||Lacoste Elise1, Gueguen Yannick2, Le Moullac Gilles2, Koua Manaarii Sham2, Gaertner-Mazouni Nabila1
||1 : Univ Polynesie Francaise, UMR 241, Faaa 98702, Tahiti, Fr Polynesia.
2 : IFREMER, UMR 241, Taravao 98719, Fr Polynesia.
||Aquaculture Environment Interactions (1869-215X) (Inter-research), 2014 , Vol. 5 , N. 3 , P. 209-219
|WOS© Times Cited
||Pearl oysters, Biofouling, Nutrient flux, Aquaculture impact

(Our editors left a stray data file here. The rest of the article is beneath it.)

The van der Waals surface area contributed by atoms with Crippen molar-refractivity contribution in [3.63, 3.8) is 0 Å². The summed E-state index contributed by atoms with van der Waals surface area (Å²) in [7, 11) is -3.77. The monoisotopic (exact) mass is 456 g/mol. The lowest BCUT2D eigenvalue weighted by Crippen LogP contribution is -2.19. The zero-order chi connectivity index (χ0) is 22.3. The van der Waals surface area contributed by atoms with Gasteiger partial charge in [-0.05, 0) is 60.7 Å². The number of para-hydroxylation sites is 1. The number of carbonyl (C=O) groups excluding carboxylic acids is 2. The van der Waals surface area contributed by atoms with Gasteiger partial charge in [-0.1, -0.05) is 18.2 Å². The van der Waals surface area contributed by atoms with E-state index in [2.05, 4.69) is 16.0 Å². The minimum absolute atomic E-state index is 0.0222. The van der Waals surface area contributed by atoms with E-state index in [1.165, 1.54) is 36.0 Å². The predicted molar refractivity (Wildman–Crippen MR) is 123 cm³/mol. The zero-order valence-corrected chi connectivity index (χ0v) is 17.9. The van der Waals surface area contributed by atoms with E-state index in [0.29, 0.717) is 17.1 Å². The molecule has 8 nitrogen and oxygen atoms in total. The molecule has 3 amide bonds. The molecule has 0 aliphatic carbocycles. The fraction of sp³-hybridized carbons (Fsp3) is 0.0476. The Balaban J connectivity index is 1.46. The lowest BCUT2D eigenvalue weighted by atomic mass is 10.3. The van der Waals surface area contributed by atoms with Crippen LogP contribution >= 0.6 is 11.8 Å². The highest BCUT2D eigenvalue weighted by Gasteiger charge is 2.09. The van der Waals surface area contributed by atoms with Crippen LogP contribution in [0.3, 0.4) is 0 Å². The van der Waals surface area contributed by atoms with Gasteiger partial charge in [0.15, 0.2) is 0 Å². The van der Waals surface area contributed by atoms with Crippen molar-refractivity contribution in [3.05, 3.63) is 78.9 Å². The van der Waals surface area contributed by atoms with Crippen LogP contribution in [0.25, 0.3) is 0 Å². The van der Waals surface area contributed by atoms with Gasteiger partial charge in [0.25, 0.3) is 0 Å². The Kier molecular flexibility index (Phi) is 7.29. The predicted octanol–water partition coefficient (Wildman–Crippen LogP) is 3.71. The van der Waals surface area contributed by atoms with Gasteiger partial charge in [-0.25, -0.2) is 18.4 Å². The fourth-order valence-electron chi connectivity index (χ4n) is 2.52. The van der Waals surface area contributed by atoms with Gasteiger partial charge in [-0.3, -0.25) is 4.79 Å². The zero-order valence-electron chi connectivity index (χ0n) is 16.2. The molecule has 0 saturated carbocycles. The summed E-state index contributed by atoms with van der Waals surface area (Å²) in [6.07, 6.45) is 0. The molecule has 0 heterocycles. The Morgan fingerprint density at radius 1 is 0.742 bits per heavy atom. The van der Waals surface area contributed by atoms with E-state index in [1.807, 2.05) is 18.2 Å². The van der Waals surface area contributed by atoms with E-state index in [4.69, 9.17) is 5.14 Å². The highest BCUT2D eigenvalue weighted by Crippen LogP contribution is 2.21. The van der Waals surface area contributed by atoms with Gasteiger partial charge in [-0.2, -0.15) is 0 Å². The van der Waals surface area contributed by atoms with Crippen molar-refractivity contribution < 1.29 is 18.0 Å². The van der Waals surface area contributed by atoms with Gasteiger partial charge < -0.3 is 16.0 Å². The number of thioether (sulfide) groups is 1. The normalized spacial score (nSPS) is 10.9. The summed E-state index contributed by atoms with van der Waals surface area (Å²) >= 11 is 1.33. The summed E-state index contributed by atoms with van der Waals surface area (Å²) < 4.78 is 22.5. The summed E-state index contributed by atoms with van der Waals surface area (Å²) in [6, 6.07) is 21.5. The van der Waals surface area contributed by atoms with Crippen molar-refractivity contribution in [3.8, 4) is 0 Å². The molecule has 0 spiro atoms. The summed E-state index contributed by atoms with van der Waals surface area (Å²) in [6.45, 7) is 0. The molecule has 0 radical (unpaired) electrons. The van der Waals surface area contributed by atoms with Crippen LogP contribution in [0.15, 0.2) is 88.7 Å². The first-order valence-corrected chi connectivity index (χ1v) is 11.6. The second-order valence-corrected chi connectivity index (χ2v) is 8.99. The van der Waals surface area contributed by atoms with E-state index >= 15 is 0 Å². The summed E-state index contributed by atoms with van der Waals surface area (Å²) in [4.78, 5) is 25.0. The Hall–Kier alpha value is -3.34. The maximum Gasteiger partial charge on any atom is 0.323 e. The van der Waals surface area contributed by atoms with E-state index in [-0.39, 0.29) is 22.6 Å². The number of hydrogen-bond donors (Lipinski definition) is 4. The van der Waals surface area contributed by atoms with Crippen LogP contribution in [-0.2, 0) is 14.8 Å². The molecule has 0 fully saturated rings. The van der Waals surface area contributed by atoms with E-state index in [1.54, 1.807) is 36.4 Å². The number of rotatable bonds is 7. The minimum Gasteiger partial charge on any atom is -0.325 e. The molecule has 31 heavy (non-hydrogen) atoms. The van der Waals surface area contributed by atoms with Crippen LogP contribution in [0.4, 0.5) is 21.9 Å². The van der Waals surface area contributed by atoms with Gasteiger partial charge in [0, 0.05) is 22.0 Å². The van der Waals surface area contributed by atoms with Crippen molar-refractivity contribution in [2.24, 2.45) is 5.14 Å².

||Bivalve cultivation can significantly contribute to nutrient cycling in semi-enclosed ecosystems. We investigated the influence of suspended pearl oyster culture on nutrient regeneration in the water column of 3 oligotrophic lagoons in French Polynesia. The aim of this first study performed in a tropical area was to assess the seasonal variability of nutrient fluxes and to quantify the contribution of biofouling communities. In situ metabolic enclosure systems were used to measure nutrient uptake or release by ‘cultivation units’ (i.e. 4 pearl oysters with or without associated biofouling). In all 3 study lagoons (Tahiti, Mangareva, Ahe), nutrient fluxes produced by pearl oyster and associated biofouling communities (CR units) were 4- to 6-fold higher than those measured for cleaned pearl oysters. CR units can release dissolved inorganic nitrogen and soluble reactive phosphorus in the water column at a rate of 200 and 50 µmol h-1, respectively. Trophic level and composition of biofouling communities may explain the variations of fluxes observed between the different islands. At the pearl farm scale (Ahe), pearl oyster long-lines may supply 70% of the inorganic nitrogen demand for primary production, with biofouling communities accounting for 60% of the total nutrient release. Pearl oyster culture enhances nutrient availability and alters stoichiometry, which can strongly modify the dynamics of the planktonic ecosystem.
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